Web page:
Count Helmuth James von Moltke before the People’s Court in Berlin (January 10, 1945)
Count Helmuth James von Moltke was born in 1907 into one of Prussia’s most distinguished noble families – he was the great-grandnephew of Helmuth von Moltke (1800-1891), Chief of the Prussian General Staff under Bismarck. In 1935, Moltke began working as a self-employed lawyer in Berlin, where, among other professional activities, he used his expertise in international law and international private law to help victims of Nazi persecution emigrate. At the same time, he also took advantage of any opportunity to make contacts for the German resistance, especially in England. As founder of the resistance group known by the Gestapo as the Kreisau Circle [Kreisauer Kreis] (Kreisau being the name of his family’s Silesian estate, where group meetings were held), Moltke was actively involved in planning Germany’s new political and social order after the hoped-for downfall of the Hitler regime. On account of his Christian convictions, however, he initially rejected the idea of assassinating Hitler. In his work in the Office of Military Intelligence [Abwehr] within the High Command of the Wehrmacht (OKW), Moltke tried to prevent the German military from engaging in activities that were against international law. At the same time, he also used his access to secret information to strengthen the opposition.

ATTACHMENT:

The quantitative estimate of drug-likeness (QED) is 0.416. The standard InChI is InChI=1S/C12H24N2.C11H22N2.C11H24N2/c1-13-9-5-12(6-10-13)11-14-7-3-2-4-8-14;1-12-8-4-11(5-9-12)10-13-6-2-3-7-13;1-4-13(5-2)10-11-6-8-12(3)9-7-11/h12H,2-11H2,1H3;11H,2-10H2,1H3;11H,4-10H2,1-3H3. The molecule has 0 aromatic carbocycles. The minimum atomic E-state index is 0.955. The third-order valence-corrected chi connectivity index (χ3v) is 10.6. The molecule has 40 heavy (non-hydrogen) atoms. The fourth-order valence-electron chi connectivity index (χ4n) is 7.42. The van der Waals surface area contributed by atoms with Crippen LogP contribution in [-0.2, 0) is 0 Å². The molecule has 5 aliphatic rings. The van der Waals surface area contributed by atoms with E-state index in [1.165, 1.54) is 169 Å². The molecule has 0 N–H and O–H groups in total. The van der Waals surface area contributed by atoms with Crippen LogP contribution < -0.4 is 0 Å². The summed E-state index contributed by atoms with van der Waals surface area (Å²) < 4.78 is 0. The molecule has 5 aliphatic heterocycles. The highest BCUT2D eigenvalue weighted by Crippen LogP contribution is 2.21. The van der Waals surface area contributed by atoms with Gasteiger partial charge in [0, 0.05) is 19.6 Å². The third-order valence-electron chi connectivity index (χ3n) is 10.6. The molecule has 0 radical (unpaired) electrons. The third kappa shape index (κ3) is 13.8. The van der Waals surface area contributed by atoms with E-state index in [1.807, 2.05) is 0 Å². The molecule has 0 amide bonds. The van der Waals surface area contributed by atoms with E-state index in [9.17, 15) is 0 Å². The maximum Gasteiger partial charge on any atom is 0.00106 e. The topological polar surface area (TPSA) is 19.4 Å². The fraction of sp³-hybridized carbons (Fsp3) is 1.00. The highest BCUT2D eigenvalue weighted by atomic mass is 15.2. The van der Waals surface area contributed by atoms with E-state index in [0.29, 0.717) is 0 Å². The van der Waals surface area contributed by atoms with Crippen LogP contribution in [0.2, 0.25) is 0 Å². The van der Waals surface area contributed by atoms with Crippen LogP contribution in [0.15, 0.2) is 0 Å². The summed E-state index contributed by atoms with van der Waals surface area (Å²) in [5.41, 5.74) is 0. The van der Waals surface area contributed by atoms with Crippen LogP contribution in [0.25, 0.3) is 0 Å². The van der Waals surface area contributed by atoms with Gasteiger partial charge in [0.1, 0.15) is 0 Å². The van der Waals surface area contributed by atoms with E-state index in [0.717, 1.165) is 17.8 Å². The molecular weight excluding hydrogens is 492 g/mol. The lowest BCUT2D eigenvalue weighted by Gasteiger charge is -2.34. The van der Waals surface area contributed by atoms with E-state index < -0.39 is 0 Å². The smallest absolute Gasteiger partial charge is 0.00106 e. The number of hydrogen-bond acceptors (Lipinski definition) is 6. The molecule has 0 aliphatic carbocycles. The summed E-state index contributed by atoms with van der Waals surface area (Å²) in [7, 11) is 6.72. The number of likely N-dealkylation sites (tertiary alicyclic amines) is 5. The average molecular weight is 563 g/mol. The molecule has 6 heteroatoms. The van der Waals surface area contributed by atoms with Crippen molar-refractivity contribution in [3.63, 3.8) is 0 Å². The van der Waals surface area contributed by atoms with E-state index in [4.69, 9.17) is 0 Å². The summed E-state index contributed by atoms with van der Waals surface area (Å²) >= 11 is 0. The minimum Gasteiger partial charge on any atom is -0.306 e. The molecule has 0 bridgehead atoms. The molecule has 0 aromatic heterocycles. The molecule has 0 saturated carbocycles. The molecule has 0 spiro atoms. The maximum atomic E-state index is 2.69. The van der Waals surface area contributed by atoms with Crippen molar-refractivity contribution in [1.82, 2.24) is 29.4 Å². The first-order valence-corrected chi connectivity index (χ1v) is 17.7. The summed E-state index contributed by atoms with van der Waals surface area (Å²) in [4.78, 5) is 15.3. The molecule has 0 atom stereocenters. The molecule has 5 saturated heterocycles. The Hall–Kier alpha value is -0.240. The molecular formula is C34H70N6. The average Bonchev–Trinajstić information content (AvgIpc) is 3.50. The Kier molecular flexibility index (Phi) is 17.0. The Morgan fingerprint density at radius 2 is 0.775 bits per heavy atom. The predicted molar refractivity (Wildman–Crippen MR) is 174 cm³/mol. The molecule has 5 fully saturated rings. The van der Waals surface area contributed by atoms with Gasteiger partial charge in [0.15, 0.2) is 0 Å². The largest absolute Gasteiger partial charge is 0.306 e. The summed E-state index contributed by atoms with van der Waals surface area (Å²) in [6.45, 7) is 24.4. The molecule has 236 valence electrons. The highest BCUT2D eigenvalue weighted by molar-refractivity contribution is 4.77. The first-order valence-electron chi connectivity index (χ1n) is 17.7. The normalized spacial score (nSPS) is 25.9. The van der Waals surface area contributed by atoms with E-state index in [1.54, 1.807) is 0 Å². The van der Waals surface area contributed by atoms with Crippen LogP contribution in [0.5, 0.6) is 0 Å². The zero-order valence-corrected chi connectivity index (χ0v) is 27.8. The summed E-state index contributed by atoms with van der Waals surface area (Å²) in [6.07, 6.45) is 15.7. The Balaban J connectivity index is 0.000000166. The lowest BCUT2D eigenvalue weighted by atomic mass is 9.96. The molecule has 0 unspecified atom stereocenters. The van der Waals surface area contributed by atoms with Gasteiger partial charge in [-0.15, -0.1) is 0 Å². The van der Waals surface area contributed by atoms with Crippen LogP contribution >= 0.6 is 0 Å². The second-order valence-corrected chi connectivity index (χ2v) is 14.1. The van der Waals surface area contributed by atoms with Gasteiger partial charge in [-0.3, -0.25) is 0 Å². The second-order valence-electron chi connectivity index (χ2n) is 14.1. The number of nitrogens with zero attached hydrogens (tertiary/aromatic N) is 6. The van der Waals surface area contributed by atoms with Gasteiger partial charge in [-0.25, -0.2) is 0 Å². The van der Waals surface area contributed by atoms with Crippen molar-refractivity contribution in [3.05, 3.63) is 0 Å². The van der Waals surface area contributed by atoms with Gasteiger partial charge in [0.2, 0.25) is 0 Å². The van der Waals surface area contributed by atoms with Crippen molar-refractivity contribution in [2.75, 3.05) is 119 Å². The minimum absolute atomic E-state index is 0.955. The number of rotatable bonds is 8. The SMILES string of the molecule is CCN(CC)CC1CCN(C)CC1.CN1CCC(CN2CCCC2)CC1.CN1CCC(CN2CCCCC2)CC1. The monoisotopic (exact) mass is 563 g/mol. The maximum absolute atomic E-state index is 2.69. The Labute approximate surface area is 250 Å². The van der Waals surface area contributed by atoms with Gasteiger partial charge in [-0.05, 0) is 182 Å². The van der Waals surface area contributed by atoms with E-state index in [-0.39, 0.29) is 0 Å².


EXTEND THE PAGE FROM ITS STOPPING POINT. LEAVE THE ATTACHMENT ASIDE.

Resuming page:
In January 1944, Moltke was arrested for warning a friend of his own impending arrest. At first, he was not charged with anything. A year later, Roland Freisler’s (1893-1945) People’s Court sentenced him to death for high treason in connection with the July 20, 1944, assassination attempt on Hitler. It was a kangaroo trial, with the government ultimately failing to prove his participation in preparations for the act. He was executed on January 23, 1945.